Last week, I was at the Incubator Ideas Festival at the Egg Theatre in Bath, which presents and produces work for young people and their families. It was a chance to see early-stage work from a number of artists.
The programme included scratch work by Jenny Sealey – Flour Babies and Me, a story that bounces off Anne Fine’s novel to tell a personal tale of family secrets – and Nikki Warwick’s To Be a Tiger, an uncompromisingly honest piece about the fury of the child and the frustrations of parenting.
Josie Dale-Jones’ The Family Sex Show celebrates different types of bodies, self-acceptance and the pleasure they can give. It is midway through development, as is Jenni Jackson’s participatory dance piece Thank Heaven for Little Grrrls, in which a group of eight to 12-year-olds asks us to see them for who they really are.
What was fascinating about all these shows, developed over a year with the Egg’s Incubator programme – which is funded by the Leverhulme Trust – was their boldness. That’s undoubtedly connected to the fact that the artists were encouraged to follow their instincts and not worry about who might programme it and where.
As the Egg’s creative producer, Tim Bell, put it, the programme is not an act of parenting but an act of midwifery – and one that puts the artist’s idea first. It means they develop the work without limiting themselves to what they think programmers want. The risk, of course, is that some of the work I saw may never find the partners and co-producers it needs to be developed further.
We have a lot of great children’s theatre in the UK with companies such as Oily Cart, Theatre-Rites, Theatr Iolo and Starcatchers making glorious work for everyone from babies to teenagers. Last week, Justin Audibert launched his first production as artistic director of the Unicorn: Anansi the Spider. He follows in the footsteps of Purni Morell, who upped the game of what children’s theatre might be, who it is for, and who it could be made by.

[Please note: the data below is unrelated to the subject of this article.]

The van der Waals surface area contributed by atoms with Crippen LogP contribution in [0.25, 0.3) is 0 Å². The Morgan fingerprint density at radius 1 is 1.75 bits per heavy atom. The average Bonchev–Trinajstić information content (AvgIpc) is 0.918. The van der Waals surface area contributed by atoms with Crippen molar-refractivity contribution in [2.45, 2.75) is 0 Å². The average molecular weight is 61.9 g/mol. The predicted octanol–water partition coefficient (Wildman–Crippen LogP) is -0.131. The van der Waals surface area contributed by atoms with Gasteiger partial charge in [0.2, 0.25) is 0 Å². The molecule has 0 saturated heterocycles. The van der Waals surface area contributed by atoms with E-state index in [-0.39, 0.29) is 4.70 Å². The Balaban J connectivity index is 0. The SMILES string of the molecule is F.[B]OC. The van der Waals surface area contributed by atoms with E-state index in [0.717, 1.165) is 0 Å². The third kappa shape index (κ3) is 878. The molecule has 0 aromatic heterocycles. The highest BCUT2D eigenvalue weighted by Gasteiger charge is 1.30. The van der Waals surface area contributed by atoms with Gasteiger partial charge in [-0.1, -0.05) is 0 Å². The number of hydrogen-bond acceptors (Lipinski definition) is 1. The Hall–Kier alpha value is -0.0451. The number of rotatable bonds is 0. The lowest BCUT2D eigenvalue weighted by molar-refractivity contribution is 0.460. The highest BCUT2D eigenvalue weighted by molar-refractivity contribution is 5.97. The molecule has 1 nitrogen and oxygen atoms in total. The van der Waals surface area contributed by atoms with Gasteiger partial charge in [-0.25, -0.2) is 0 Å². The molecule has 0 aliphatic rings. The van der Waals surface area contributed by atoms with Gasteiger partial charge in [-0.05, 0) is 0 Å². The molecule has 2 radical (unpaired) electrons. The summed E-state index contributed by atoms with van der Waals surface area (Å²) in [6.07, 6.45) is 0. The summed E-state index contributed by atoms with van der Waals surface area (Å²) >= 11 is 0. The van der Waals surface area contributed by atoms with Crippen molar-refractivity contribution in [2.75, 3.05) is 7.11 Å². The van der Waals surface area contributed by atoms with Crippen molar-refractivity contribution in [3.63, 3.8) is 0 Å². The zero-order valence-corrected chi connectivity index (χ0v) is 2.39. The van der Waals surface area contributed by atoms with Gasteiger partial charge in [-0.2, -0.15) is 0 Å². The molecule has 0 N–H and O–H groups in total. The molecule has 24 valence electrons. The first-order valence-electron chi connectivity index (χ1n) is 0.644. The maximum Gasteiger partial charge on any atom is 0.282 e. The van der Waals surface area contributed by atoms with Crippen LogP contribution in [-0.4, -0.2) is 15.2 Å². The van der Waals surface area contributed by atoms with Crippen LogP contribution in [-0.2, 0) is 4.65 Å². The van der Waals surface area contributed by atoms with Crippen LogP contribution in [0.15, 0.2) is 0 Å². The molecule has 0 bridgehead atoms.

The Edinburgh International Children’s Festival is always full of thought-provoking work, much of it hailing from cultures that have a very different attitude towards children – and therefore towards theatre for children. Such work expands our ideas about what subjects theatre for young people can tackle and what images it might show.
At a conference three years ago, I recall Morell saying: “We try to teach our children certainties. But it is better to teach them nothing at all because the world is an uncertain place and it is facing serious issues. It’s better to be honest and say we don’t have the answers. It’s better to work out what to do together.” That feels even more necessary as the uncertainties of Brexit, the rise in populism and the climate emergency become increasingly urgent.
While young people are increasingly stepping up on issues including the environment, mental health and social justice – issues on which we adults have failed woefully – too much work made for young people remains timid in content and form. It is often programmed and produced with an anxious eye towards the box office, hence the plethora of familiar page-to-stage titles.
Carly Wijs’ Us/Them, produced by Brussels-based Bronks Theatre, and about the Breslin school siege, was made for young audiences aged nine and older. I first saw it during the Edinburgh Fringe in 2016. It was stunning. But when I asked producers whether they would put it on in their venues, after agreeing it was stunning, they concluded it would be impossible to programme because of the subject matter.
In the end, the National Theatre programmed it in the Dorfman, where it came with an over-12s recommendation and was seen by a predominantly adult audience. What are we trying so hard to protect our children from? And in protecting them, might we be damaging their ability to face up to the complexities of the world and difficulties they will face as the old certainties melt away?
Surely theatre has a real role to play here. It could be at the forefront of a cultural shift, giving children the tools, the agency and the confidence to deal with the challenges ahead. Programmers and producers need to ensure that young people have access to theatre that offers more than a nice David Walliams adaptation, enjoyable though that may be.
The two days at Incubator proved that artists have the vision, the ability and the daring to make the work. But the question it left hanging is whether British theatres, festivals and venues are brave enough to step up to the plate. It means asking themselves whether they want to just be entertainers, or at the forefront of supporting and developing a culture of children’s theatre that is truly relevant to young audiences, and disrupts notions of what family and children’s theatre can be.
Lyn Gardner is associate editor of The Stage. Read her latest column every Monday at: thestage.co.uk/columns/gardner